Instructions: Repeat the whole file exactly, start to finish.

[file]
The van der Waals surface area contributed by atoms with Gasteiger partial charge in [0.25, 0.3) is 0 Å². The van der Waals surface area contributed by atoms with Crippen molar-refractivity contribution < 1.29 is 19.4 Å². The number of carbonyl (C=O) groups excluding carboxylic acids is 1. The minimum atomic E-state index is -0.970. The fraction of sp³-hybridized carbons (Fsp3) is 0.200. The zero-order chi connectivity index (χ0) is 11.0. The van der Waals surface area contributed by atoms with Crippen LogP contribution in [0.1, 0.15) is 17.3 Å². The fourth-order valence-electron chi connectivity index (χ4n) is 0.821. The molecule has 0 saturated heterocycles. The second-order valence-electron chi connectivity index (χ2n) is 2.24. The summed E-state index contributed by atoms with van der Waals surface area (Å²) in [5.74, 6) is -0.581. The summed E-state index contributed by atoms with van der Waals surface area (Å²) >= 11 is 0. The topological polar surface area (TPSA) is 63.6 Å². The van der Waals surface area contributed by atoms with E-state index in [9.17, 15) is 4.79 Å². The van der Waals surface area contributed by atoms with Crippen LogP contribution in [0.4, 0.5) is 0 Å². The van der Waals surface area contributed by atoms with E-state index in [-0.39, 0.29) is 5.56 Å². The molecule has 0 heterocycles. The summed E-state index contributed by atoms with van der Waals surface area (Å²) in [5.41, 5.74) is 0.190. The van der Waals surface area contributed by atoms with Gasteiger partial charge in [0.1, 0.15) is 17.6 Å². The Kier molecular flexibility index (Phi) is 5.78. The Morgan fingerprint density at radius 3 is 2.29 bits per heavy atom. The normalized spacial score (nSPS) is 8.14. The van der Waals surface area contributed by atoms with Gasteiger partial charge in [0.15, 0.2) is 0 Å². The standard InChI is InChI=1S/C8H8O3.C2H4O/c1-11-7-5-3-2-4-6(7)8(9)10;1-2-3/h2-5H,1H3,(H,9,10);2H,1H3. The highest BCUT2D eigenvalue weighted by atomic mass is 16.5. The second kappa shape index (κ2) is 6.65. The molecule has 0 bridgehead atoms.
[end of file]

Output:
The van der Waals surface area contributed by atoms with Gasteiger partial charge in [0.25, 0.3) is 0 Å². The van der Waals surface area contributed by atoms with Crippen molar-refractivity contribution < 1.29 is 19.4 Å². The number of carbonyl (C=O) groups excluding carboxylic acids is 1. The minimum atomic E-state index is -0.970. The fraction of sp³-hybridized carbons (Fsp3) is 0.200. The zero-order chi connectivity index (χ0) is 11.0. The van der Waals surface area contributed by atoms with Crippen LogP contribution in [0.1, 0.15) is 17.3 Å². The fourth-order valence-electron chi connectivity index (χ4n) is 0.821. The molecule has 0 saturated heterocycles. The second-order valence-electron chi connectivity index (χ2n) is 2.24. The summed E-state index contributed by atoms with van der Waals surface area (Å²) in [5.74, 6) is -0.581. The summed E-state index contributed by atoms with van der Waals surface area (Å²) >= 11 is 0. The topological polar surface area (TPSA) is 63.6 Å². The van der Waals surface area contributed by atoms with E-state index in [9.17, 15) is 4.79 Å². The van der Waals surface area contributed by atoms with Crippen LogP contribution in [0.4, 0.5) is 0 Å². The van der Waals surface area contributed by atoms with E-state index in [-0.39, 0.29) is 5.56 Å². The molecule has 0 heterocycles. The summed E-state index contributed by atoms with van der Waals surface area (Å²) in [5.41, 5.74) is 0.190. The van der Waals surface area contributed by atoms with Gasteiger partial charge in [0.1, 0.15) is 17.6 Å². The Kier molecular flexibility index (Phi) is 5.78. The Morgan fingerprint density at radius 3 is 2.29 bits per heavy atom. The normalized spacial score (nSPS) is 8.14. The van der Waals surface area contributed by atoms with Gasteiger partial charge in [0.15, 0.2) is 0 Å². The standard InChI is InChI=1S/C8H8O3.C2H4O/c1-11-7-5-3-2-4-6(7)8(9)10;1-2-3/h2-5H,1H3,(H,9,10);2H,1H3. The highest BCUT2D eigenvalue weighted by atomic mass is 16.5. The second kappa shape index (κ2) is 6.65. The molecule has 0 bridgehead atoms.